Youth Conservation Corps

Youth work over the summer in gardening and landscaping. 

For a third year in a row, hundreds of teens won't have idle time on their hands over the summer.

"A lot of our young people have no idea what they want to be when they grow up," said Paul Calistro, executive director of the West End Neighborhood House.

But a paid summer internship program will help them explore possible career paths. Paid for with a $150,000 grant from the Citi Foundation, the program pays the summer wages for hundreds of low-income young adults, ages 16 to 24, in New Castle County.

The job opportunities take place in a variety of fields, ranging from banking and non-profit to agriculture and culinary.

"What we try to do is place young people in internships...in an area they think they might want to go into," said Calistro, whose non-profit administers the program along with New Castle County.

According to Citi Foundation's Global Youth Survey, 78% of youth surveyed believe internships and apprenticeships, like those being provided in New Castle County over the summer, are "critical" to career success; however, 60% of those surveyed said there aren't enough opportunities available to them.  

Over the years, Calistro said the program has dispelled myths.

"They're eager to work--this myth that young people are lazy or aren't interested in working is farthest from the truth; they're hard-working, they're industrious, and they want to learn," said Calistro. "We've learned....young people haven't really had a lot of exploration into thinking about what do they want to be when they grow up so giving young people an opportunity to start talking about that and thinking about that would seem natural, but in many cases, the young people have not had that kind of guidance.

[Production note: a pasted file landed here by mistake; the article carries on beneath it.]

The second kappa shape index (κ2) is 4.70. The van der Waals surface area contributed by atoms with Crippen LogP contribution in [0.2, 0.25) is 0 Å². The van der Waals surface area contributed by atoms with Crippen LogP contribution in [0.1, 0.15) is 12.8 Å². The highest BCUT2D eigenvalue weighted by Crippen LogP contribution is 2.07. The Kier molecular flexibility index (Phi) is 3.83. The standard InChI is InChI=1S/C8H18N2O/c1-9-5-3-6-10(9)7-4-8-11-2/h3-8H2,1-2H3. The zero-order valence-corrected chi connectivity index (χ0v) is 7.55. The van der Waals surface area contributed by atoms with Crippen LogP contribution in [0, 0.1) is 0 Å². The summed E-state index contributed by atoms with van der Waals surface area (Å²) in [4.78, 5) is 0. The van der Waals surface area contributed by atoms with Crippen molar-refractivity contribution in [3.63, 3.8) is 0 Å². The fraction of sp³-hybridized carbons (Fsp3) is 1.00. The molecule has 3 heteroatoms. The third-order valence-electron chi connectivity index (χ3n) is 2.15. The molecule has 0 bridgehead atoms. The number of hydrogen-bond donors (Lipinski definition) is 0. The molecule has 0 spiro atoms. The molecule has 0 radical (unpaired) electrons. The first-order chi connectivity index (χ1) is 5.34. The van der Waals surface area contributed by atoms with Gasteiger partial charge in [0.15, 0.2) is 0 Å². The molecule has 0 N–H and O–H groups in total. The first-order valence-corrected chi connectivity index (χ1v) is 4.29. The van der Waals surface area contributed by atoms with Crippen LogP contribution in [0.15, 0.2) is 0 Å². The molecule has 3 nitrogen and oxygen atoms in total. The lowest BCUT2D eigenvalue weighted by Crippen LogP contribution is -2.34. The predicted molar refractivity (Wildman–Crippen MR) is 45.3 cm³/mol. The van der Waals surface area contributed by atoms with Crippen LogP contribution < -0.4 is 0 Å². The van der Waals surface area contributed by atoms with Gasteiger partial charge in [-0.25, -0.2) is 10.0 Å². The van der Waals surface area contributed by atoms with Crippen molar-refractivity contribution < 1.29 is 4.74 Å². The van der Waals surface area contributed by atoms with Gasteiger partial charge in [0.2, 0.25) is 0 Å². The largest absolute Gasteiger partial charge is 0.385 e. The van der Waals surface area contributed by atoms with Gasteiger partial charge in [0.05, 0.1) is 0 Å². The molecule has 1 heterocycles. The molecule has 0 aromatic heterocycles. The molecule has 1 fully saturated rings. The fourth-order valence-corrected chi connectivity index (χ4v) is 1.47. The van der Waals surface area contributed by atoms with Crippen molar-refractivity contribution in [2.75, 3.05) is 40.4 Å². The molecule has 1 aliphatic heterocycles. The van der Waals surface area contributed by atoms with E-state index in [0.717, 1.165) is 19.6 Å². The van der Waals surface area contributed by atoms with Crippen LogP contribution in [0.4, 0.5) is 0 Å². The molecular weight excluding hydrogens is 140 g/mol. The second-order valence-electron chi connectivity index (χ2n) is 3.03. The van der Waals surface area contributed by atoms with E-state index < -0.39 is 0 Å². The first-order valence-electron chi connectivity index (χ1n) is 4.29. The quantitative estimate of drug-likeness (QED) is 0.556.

In some cases, the positions had led to full-time employment.

"There have been quite a few young people who said, 'I like my placement; my boss likes me--they've offered me a full-time job after I'm graduated from high school, and I'm pursuing this career,'" he said.

He said the program also enables them to make mistakes at an early age.

"I think a paycheck solves 80% of many of our young people's problems--job experience really helps prepare them for their future employment when they fill out an application for a long-term job, and they're asked to put down where they've worked before, now they have a reference, now they have experience, now they have something to fill in the blanks."

"Making those little mistakes when you're young, when they're forgivable, pays off a lot of in their future employment."

Youth and employers interested in learning more about the New Castle County Summer Youth and Year Round Employment Programs can contact youthdevelopment@newcastlede.gov or 302.395.5888.